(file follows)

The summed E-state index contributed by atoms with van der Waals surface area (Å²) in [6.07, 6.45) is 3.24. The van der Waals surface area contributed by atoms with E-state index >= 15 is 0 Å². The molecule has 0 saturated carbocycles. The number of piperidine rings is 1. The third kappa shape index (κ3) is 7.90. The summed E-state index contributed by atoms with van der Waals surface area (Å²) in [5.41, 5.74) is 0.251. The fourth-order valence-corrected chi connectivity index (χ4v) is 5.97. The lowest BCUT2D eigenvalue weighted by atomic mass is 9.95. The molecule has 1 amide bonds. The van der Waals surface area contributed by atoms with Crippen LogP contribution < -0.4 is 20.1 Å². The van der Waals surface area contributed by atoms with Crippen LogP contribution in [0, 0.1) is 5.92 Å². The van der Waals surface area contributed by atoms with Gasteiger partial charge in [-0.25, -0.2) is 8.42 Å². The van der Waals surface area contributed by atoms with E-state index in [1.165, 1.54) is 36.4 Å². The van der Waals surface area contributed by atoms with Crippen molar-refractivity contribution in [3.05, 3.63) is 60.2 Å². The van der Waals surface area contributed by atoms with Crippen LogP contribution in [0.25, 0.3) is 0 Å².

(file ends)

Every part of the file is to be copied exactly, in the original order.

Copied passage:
The summed E-state index contributed by atoms with van der Waals surface area (Å²) in [6.07, 6.45) is 3.24. The van der Waals surface area contributed by atoms with E-state index >= 15 is 0 Å². The molecule has 0 saturated carbocycles. The number of piperidine rings is 1. The third kappa shape index (κ3) is 7.90. The summed E-state index contributed by atoms with van der Waals surface area (Å²) in [5.41, 5.74) is 0.251. The fourth-order valence-corrected chi connectivity index (χ4v) is 5.97. The lowest BCUT2D eigenvalue weighted by atomic mass is 9.95. The molecule has 1 amide bonds. The van der Waals surface area contributed by atoms with Crippen LogP contribution < -0.4 is 20.1 Å². The van der Waals surface area contributed by atoms with Crippen LogP contribution in [0, 0.1) is 5.92 Å². The van der Waals surface area contributed by atoms with Gasteiger partial charge in [-0.25, -0.2) is 8.42 Å². The van der Waals surface area contributed by atoms with E-state index in [1.165, 1.54) is 36.4 Å². The van der Waals surface area contributed by atoms with Crippen molar-refractivity contribution in [3.05, 3.63) is 60.2 Å². The van der Waals surface area contributed by atoms with Crippen LogP contribution in [0.25, 0.3) is 0 Å².